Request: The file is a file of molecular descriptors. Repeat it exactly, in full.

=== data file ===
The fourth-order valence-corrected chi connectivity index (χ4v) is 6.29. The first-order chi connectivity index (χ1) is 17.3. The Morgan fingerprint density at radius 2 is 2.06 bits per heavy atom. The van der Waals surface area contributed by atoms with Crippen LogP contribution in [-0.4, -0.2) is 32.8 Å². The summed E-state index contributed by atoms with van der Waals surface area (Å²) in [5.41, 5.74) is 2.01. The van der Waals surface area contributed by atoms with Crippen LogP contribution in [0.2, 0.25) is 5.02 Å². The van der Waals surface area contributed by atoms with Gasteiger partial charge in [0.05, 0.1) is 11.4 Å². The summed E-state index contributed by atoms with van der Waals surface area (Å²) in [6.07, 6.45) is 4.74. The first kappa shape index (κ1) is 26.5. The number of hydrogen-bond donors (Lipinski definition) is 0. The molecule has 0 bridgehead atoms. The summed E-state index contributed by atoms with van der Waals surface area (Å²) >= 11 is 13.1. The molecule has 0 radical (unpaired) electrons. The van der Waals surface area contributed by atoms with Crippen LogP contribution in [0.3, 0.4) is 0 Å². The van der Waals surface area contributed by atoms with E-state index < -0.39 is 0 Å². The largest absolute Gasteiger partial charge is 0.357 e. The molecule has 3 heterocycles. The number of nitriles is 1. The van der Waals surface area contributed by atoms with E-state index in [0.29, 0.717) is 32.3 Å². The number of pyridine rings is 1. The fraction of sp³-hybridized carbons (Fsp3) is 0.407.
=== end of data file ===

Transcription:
The fourth-order valence-corrected chi connectivity index (χ4v) is 6.29. The first-order chi connectivity index (χ1) is 17.3. The Morgan fingerprint density at radius 2 is 2.06 bits per heavy atom. The van der Waals surface area contributed by atoms with Crippen LogP contribution in [-0.4, -0.2) is 32.8 Å². The summed E-state index contributed by atoms with van der Waals surface area (Å²) in [5.41, 5.74) is 2.01. The van der Waals surface area contributed by atoms with Crippen LogP contribution in [0.2, 0.25) is 5.02 Å². The van der Waals surface area contributed by atoms with Gasteiger partial charge in [0.05, 0.1) is 11.4 Å². The summed E-state index contributed by atoms with van der Waals surface area (Å²) in [6.07, 6.45) is 4.74. The first kappa shape index (κ1) is 26.5. The number of hydrogen-bond donors (Lipinski definition) is 0. The molecule has 0 bridgehead atoms. The summed E-state index contributed by atoms with van der Waals surface area (Å²) >= 11 is 13.1. The molecule has 0 radical (unpaired) electrons. The van der Waals surface area contributed by atoms with Crippen LogP contribution in [0.3, 0.4) is 0 Å². The van der Waals surface area contributed by atoms with E-state index < -0.39 is 0 Å². The largest absolute Gasteiger partial charge is 0.357 e. The molecule has 3 heterocycles. The number of nitriles is 1. The van der Waals surface area contributed by atoms with E-state index in [0.29, 0.717) is 32.3 Å². The number of pyridine rings is 1. The fraction of sp³-hybridized carbons (Fsp3) is 0.407.